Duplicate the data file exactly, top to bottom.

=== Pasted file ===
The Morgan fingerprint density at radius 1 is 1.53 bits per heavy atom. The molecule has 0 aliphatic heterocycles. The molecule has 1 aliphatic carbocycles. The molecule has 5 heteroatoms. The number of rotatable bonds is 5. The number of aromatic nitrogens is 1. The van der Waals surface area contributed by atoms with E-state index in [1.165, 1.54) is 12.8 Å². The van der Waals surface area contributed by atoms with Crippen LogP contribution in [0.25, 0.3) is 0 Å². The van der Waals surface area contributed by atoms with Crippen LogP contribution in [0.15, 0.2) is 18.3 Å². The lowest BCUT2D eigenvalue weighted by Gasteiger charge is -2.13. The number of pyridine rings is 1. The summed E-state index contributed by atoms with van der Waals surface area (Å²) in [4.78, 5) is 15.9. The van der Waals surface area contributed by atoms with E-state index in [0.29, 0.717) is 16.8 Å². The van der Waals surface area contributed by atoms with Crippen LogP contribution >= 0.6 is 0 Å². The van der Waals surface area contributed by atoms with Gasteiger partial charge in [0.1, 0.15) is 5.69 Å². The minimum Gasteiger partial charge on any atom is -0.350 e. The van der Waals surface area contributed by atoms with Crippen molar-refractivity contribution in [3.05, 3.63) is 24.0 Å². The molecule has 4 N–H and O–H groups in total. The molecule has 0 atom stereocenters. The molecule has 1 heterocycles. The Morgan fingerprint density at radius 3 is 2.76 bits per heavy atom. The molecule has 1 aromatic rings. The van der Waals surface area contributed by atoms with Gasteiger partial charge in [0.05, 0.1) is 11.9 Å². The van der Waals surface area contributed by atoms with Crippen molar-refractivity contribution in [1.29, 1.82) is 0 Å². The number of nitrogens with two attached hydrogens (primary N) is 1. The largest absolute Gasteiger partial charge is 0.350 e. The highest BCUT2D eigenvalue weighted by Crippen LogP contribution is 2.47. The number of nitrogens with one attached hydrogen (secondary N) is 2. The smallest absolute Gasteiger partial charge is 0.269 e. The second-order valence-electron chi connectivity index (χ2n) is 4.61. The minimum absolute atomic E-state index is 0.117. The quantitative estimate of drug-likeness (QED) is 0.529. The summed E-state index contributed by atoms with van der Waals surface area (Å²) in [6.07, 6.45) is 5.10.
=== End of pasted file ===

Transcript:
The Morgan fingerprint density at radius 1 is 1.53 bits per heavy atom. The molecule has 0 aliphatic heterocycles. The molecule has 1 aliphatic carbocycles. The molecule has 5 heteroatoms. The number of rotatable bonds is 5. The number of aromatic nitrogens is 1. The van der Waals surface area contributed by atoms with E-state index in [1.165, 1.54) is 12.8 Å². The van der Waals surface area contributed by atoms with Crippen LogP contribution in [0.25, 0.3) is 0 Å². The van der Waals surface area contributed by atoms with Crippen LogP contribution in [0.15, 0.2) is 18.3 Å². The lowest BCUT2D eigenvalue weighted by Gasteiger charge is -2.13. The number of pyridine rings is 1. The summed E-state index contributed by atoms with van der Waals surface area (Å²) in [4.78, 5) is 15.9. The van der Waals surface area contributed by atoms with E-state index in [0.29, 0.717) is 16.8 Å². The van der Waals surface area contributed by atoms with Crippen LogP contribution >= 0.6 is 0 Å². The van der Waals surface area contributed by atoms with Gasteiger partial charge in [0.1, 0.15) is 5.69 Å². The minimum Gasteiger partial charge on any atom is -0.350 e. The van der Waals surface area contributed by atoms with Crippen molar-refractivity contribution in [3.05, 3.63) is 24.0 Å². The molecule has 4 N–H and O–H groups in total. The molecule has 0 atom stereocenters. The molecule has 1 heterocycles. The Morgan fingerprint density at radius 3 is 2.76 bits per heavy atom. The molecule has 1 aromatic rings. The van der Waals surface area contributed by atoms with Gasteiger partial charge in [0.05, 0.1) is 11.9 Å². The van der Waals surface area contributed by atoms with Crippen molar-refractivity contribution in [1.29, 1.82) is 0 Å². The number of nitrogens with two attached hydrogens (primary N) is 1. The largest absolute Gasteiger partial charge is 0.350 e. The highest BCUT2D eigenvalue weighted by Crippen LogP contribution is 2.47. The number of nitrogens with one attached hydrogen (secondary N) is 2. The smallest absolute Gasteiger partial charge is 0.269 e. The second-order valence-electron chi connectivity index (χ2n) is 4.61. The minimum absolute atomic E-state index is 0.117. The quantitative estimate of drug-likeness (QED) is 0.529. The summed E-state index contributed by atoms with van der Waals surface area (Å²) in [6.07, 6.45) is 5.10.